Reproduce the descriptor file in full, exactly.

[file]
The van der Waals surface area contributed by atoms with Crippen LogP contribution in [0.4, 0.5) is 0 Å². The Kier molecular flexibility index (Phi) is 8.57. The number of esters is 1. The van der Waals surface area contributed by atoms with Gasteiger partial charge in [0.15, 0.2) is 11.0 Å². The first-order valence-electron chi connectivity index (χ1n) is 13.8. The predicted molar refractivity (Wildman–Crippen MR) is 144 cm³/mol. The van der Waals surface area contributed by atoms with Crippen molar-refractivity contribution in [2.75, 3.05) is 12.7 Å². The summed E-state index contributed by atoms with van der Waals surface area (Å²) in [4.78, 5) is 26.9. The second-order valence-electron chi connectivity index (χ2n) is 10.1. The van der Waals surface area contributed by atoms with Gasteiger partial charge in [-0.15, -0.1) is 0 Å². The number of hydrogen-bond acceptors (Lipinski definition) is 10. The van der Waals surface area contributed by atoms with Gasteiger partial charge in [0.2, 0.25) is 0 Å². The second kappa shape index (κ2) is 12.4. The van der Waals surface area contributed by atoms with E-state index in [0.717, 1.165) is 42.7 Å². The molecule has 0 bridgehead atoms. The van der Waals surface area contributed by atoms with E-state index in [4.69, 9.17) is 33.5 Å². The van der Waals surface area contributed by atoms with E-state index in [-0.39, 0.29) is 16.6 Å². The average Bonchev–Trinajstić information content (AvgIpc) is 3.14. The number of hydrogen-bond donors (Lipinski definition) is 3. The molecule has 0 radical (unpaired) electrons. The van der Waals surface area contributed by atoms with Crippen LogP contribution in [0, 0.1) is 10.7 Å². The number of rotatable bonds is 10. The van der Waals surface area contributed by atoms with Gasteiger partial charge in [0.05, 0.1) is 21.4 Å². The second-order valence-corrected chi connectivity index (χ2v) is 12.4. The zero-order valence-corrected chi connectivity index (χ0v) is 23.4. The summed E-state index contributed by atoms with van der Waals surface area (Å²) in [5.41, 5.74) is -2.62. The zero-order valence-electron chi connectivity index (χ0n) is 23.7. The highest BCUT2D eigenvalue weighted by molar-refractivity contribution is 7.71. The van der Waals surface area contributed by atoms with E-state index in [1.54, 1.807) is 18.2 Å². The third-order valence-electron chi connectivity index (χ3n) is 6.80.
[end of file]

The van der Waals surface area contributed by atoms with Crippen LogP contribution in [0.4, 0.5) is 0 Å². The Kier molecular flexibility index (Phi) is 8.57. The number of esters is 1. The van der Waals surface area contributed by atoms with Gasteiger partial charge in [0.15, 0.2) is 11.0 Å². The first-order valence-electron chi connectivity index (χ1n) is 13.8. The predicted molar refractivity (Wildman–Crippen MR) is 144 cm³/mol. The van der Waals surface area contributed by atoms with Crippen molar-refractivity contribution in [2.75, 3.05) is 12.7 Å². The summed E-state index contributed by atoms with van der Waals surface area (Å²) in [4.78, 5) is 26.9. The second-order valence-electron chi connectivity index (χ2n) is 10.1. The van der Waals surface area contributed by atoms with Gasteiger partial charge in [-0.15, -0.1) is 0 Å². The number of hydrogen-bond acceptors (Lipinski definition) is 10. The van der Waals surface area contributed by atoms with Gasteiger partial charge in [0.2, 0.25) is 0 Å². The second kappa shape index (κ2) is 12.4. The van der Waals surface area contributed by atoms with E-state index in [0.717, 1.165) is 42.7 Å². The molecule has 0 bridgehead atoms. The van der Waals surface area contributed by atoms with E-state index in [4.69, 9.17) is 33.5 Å². The van der Waals surface area contributed by atoms with E-state index in [-0.39, 0.29) is 16.6 Å². The average Bonchev–Trinajstić information content (AvgIpc) is 3.14. The number of hydrogen-bond donors (Lipinski definition) is 3. The molecule has 0 radical (unpaired) electrons. The van der Waals surface area contributed by atoms with Crippen LogP contribution in [0, 0.1) is 10.7 Å². The number of rotatable bonds is 10. The van der Waals surface area contributed by atoms with Gasteiger partial charge in [0.05, 0.1) is 21.4 Å². The second-order valence-corrected chi connectivity index (χ2v) is 12.4. The zero-order valence-corrected chi connectivity index (χ0v) is 23.4. The summed E-state index contributed by atoms with van der Waals surface area (Å²) in [5.41, 5.74) is -2.62. The zero-order valence-electron chi connectivity index (χ0n) is 23.7. The highest BCUT2D eigenvalue weighted by molar-refractivity contribution is 7.71. The van der Waals surface area contributed by atoms with E-state index in [1.54, 1.807) is 18.2 Å². The third-order valence-electron chi connectivity index (χ3n) is 6.80.